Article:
Background Most previously reported literature on diabetes self-care is either solely quantitative or qualitative research conducted in developed countries; findings may not be generalizable to developing countries with different sociodemographic and cultural factors. Purpose The study aims to develop an explanatory mediation model for self-care and enhance model interpretation through qualitative input. Methods A quantitatively driven, sequential, mixed method design was used. Structured questionnaires were used to collect data for the quantitative component from 230 participants. Participants for the qualitative interview were selected using maximum variation sampling (n = 13), and interviewing was guided by semistructured questions. Results Diabetes management self-efficacy had the strongest influence on diabetes self-care (standardized path coefficient =.42, p <.001), followed by perceived social support (standardized path coefficient =.26, p <.001), and educational status (standardized path coefficient =-.22, p <.001). Diabetes management self-efficacy significantly and partially mediated the relationship between diabetes duration and diabetes self-care (Sobel's z = 2.65, p <.001) and between expectation regarding aging and diabetes self-care (Sobel's z = 3.03, p <.001). Perceived social support significantly and partially mediated the relation between educational status and diabetes self-care (Sobel's z =-2.81, p <.001). The qualitative component elucidated nine themes interwoven in Nepalese culture, social structure, and religious belief. Responsibilities toward family and belief in God acted as boosters for self-care in the case of Nepalese adults, which differed by age, gender, and literacy status. Discussion The results from this study suggest that tailored psychosocial interventions to promote diabetes management self-efficacy may be beneficial in promoting self-care among Nepalese adults with diabetes mellitus.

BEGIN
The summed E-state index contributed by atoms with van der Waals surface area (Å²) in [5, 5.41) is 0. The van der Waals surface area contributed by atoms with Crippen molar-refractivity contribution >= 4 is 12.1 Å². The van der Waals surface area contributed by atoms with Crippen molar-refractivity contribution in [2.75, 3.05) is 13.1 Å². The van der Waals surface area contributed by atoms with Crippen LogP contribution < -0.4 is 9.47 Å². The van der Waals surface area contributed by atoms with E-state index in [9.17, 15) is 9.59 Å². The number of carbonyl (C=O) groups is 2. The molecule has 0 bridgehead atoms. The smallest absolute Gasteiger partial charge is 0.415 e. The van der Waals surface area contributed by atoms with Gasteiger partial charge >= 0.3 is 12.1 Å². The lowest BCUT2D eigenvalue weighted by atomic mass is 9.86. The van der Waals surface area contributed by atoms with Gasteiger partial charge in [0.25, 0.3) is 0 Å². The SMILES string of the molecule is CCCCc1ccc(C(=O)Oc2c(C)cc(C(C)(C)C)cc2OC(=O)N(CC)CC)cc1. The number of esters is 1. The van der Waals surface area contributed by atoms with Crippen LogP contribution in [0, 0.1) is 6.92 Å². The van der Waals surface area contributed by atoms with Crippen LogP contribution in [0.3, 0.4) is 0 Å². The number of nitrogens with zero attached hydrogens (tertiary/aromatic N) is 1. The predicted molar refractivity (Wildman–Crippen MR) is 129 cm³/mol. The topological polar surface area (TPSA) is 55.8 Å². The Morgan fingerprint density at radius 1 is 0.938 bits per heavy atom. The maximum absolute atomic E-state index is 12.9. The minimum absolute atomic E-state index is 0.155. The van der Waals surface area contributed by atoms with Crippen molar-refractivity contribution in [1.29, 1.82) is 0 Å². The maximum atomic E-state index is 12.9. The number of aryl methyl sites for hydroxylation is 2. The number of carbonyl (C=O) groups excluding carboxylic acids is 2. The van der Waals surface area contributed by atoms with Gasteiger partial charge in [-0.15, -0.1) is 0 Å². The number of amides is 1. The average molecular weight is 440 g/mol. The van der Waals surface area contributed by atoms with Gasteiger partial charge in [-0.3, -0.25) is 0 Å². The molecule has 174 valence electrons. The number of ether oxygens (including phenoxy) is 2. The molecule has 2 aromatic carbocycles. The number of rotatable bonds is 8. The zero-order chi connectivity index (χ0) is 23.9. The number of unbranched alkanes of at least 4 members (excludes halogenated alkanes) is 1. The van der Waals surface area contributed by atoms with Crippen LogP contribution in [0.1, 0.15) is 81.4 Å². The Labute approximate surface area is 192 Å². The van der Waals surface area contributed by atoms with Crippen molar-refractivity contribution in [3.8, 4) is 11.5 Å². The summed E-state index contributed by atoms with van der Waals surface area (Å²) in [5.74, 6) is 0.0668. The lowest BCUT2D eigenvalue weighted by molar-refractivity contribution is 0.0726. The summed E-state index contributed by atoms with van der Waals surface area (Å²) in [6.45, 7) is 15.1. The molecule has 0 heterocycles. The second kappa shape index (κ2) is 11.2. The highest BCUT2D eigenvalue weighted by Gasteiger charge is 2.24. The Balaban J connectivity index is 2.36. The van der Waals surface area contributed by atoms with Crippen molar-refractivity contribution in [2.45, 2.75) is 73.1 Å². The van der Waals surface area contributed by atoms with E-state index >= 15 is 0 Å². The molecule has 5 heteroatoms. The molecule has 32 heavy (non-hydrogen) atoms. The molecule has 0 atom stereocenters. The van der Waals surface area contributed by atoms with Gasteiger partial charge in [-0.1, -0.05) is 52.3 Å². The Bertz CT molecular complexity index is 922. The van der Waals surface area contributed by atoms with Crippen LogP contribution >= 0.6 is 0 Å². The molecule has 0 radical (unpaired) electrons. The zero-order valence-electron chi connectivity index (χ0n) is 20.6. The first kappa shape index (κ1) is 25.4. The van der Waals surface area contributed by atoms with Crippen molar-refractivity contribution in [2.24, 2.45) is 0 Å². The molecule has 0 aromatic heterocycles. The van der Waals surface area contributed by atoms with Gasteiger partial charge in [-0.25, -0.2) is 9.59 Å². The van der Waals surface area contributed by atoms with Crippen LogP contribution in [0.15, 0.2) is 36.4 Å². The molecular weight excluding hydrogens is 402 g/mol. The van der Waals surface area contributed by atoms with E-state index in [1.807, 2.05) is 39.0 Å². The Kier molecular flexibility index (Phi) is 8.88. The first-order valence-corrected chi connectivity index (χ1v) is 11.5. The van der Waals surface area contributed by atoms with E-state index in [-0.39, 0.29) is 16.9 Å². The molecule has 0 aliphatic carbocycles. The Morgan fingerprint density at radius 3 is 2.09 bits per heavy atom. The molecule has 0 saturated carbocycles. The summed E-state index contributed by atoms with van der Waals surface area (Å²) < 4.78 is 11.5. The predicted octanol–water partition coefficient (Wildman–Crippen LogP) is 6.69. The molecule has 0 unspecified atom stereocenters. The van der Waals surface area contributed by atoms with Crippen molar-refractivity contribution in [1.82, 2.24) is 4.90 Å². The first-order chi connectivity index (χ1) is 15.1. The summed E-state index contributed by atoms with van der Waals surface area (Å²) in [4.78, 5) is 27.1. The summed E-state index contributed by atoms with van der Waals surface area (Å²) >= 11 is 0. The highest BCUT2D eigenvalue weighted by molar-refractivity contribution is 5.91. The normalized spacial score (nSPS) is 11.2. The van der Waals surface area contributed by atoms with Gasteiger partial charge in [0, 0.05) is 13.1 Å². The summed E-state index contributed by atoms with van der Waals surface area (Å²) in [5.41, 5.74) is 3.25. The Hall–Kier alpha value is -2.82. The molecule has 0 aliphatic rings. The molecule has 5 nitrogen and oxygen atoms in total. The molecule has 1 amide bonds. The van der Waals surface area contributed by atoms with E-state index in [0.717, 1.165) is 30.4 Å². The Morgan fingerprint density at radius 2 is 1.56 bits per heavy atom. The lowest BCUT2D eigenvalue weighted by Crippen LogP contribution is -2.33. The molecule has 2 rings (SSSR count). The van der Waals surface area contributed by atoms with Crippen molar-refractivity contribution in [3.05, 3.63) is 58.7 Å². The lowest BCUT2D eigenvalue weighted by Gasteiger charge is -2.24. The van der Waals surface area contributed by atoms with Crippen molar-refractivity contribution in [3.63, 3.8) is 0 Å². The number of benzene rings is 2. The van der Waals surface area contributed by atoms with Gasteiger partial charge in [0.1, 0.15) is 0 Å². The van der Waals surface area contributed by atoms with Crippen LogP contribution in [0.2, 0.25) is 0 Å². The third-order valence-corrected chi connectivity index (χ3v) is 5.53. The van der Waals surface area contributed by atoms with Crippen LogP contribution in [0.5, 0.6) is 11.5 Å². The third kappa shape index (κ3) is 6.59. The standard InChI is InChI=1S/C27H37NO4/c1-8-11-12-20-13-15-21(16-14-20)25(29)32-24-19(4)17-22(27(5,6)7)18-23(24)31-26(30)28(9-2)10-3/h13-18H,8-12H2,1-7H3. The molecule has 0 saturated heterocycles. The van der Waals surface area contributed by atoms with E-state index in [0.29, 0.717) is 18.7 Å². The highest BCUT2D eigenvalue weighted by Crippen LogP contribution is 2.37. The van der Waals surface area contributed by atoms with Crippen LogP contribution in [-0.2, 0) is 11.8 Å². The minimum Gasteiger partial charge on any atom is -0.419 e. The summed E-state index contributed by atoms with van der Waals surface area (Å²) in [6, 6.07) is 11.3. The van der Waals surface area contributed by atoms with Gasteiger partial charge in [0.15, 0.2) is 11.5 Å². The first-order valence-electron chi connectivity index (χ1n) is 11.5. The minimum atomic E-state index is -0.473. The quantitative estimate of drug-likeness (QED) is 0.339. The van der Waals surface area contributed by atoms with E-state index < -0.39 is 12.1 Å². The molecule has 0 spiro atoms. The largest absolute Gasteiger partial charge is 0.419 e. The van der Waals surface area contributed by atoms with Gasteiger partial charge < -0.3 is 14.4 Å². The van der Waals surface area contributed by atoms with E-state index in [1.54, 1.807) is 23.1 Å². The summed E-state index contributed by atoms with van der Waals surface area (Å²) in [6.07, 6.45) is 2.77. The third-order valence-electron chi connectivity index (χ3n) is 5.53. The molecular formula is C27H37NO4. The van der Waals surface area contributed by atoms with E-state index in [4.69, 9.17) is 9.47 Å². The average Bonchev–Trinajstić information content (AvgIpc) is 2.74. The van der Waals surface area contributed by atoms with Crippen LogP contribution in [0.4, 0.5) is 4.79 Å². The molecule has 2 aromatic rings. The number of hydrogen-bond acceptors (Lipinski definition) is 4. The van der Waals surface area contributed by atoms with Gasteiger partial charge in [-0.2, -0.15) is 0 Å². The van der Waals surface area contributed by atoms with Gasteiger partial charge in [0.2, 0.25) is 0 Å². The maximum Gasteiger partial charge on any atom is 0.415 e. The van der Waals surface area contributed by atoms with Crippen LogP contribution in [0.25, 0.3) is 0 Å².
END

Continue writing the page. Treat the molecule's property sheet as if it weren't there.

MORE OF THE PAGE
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© 2016 Wolters Kluwer Health, Inc.
- diabetes mellitus
- health disparity
- health equity
- mixed methods
- social support